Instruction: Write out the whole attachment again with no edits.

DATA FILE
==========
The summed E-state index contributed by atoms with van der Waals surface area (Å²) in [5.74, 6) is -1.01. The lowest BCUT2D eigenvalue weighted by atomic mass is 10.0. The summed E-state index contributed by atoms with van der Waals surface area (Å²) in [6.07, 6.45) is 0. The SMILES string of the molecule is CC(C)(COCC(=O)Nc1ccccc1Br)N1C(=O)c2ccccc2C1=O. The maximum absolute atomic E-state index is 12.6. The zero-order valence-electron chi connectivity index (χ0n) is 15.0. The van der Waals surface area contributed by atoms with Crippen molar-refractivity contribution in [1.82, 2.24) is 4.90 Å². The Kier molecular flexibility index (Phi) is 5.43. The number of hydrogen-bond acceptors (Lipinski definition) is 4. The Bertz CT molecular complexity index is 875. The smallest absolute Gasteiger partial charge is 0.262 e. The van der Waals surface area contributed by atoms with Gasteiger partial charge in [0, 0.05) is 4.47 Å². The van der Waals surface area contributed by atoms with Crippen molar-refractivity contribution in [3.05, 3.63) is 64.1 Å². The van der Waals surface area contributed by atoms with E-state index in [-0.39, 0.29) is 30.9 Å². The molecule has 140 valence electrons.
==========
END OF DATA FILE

The summed E-state index contributed by atoms with van der Waals surface area (Å²) in [5.74, 6) is -1.01. The lowest BCUT2D eigenvalue weighted by atomic mass is 10.0. The summed E-state index contributed by atoms with van der Waals surface area (Å²) in [6.07, 6.45) is 0. The SMILES string of the molecule is CC(C)(COCC(=O)Nc1ccccc1Br)N1C(=O)c2ccccc2C1=O. The maximum absolute atomic E-state index is 12.6. The zero-order valence-electron chi connectivity index (χ0n) is 15.0. The van der Waals surface area contributed by atoms with Crippen molar-refractivity contribution in [1.82, 2.24) is 4.90 Å². The Kier molecular flexibility index (Phi) is 5.43. The number of hydrogen-bond acceptors (Lipinski definition) is 4. The Bertz CT molecular complexity index is 875. The smallest absolute Gasteiger partial charge is 0.262 e. The van der Waals surface area contributed by atoms with Gasteiger partial charge in [0, 0.05) is 4.47 Å². The van der Waals surface area contributed by atoms with Crippen molar-refractivity contribution in [3.05, 3.63) is 64.1 Å². The van der Waals surface area contributed by atoms with E-state index in [-0.39, 0.29) is 30.9 Å². The molecule has 140 valence electrons.